Head to Head: Should music be free? Part 2

This is another from my work blog.head to head

Does the music itself have value, or is monetization through gigs & merchandise enough?

Cont’d from Should music be free? Part 1 where Oli and Jacob discussed the musician Trent Reznor’s pioneering efforts online to make music pay.  And Oli told Jacob he may have got the wrong end of the stick.

Oli:  Why shouldn’t people pay to own or play a record (and yes, ‘pay’ here could include Spotify style ad-supported models, I mean it in a wide sense where musicians are being reimbursed for people listening to their recorded music)?  I believe musicians should be able to monetize the actual music.

Some people are claiming that music should be free, that digital piracy is absolutely fine because Artists can and should make money out of just gigs and merchandise.  This is a position held by a fair number of technology utopians but I believe is disconnected from how most people feel.  Most people see value in music and are quite happy to buy a song from the artist.  The current problems have been to do with cost and ease of purchase/use, not with the actual concept of paying for music.

Jacob: Completely agree that music has a value.   I’d be cautious of one point:  ‘musicians should be able to monetize [it]’ – I’m not sure how far ‘shoulds’ get you in economics…

Artists need to monetize music however they can.  And I don’t think making money out of gigs and merchandise is a consolation prize for them.

I think you’re right that the Nine Inch Nails innovation is exactly what we need to see.  I also agree that the concept of paying for music is probably accepted and that it’s issues around ease of purchase (and also ideas around ‘fair value’ – the feeling that we’ve been ripped off for so long) that are really the important ones.

Oli: Fair point on the sloppy usage of ‘should’. What I intended to convey was that I believe people are actually okay with the concept of paying for recorded music and most people do not expect it to be free. If I am correct in this, then musicians should be in a position where they can charge money for it and people will want to pay for it. I didn’t intend ‘should’ to convey that there was some ‘God-given’ right, or that there was any moral cause here.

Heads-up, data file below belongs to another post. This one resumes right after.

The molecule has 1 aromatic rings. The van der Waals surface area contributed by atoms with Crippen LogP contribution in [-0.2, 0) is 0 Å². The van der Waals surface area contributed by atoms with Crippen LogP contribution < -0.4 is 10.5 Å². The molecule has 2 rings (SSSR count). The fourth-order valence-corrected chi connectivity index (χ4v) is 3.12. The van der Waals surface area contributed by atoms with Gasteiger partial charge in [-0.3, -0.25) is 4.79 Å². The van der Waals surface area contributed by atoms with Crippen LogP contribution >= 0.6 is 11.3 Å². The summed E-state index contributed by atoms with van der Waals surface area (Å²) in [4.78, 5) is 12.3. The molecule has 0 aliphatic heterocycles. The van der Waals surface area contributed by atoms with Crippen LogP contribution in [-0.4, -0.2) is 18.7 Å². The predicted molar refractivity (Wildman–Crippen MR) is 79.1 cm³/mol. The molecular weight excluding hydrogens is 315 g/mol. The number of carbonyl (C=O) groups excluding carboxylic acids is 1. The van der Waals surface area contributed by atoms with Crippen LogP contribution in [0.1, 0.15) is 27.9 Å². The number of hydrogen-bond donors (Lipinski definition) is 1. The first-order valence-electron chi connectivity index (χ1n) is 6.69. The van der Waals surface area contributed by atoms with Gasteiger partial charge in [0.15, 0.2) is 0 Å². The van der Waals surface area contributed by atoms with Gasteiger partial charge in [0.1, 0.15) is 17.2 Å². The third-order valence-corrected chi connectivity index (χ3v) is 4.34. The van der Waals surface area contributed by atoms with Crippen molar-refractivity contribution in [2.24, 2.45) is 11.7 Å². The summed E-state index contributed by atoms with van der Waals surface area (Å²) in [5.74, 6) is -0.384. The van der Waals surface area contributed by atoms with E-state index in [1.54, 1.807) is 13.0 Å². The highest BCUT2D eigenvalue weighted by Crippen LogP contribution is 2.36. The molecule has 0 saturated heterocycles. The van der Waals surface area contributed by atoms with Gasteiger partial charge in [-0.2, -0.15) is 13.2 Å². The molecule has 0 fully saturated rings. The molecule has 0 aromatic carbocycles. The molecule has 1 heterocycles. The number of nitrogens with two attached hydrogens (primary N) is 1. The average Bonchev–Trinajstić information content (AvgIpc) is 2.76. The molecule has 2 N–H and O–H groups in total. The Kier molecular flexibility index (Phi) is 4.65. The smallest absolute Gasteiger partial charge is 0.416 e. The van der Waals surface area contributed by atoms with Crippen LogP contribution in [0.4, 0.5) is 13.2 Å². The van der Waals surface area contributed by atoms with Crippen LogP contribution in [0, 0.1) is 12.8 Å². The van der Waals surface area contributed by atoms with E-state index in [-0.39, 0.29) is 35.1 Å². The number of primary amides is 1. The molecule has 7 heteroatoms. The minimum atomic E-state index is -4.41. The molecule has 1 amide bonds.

I still disagree about gigs & merchandise.   I think we may be going across purposes here because I’m not saying that these aren’t important revenue streams, I am merely rejecting the notion put forward by some people that all recorded music should be free and that gigs & merch are an entirely satisfactory alternative revenue stream.

This is hugely insulting to these individuals who have worked to produce the music, they are effectively being told that all that work is worthless and they must now do further work before they should be recompensed.  I can’t understand how it could be argued making money off merchandise is okay, but making money off recorded music is not. If someone were to come along and start producing perfect replicas of the bands merchandise at a lower cost, stealing their customers, how does the band now make money? Purely through gigs? If we would protect the band and make producing these cheaper replicas illegal, why is this different from recorded music?

I currently cannot see the feasibility of any system where bands are not recompensed for recorded work.  Ultimately I won’t be surprised if the mechanism for payment gets hidden (e.g. a subscription/tax is hidden somewhere, song plays are tracked and artists are then recompensed out of a pot based on this) but there has to be some system whereby artists get paid for recorded music.

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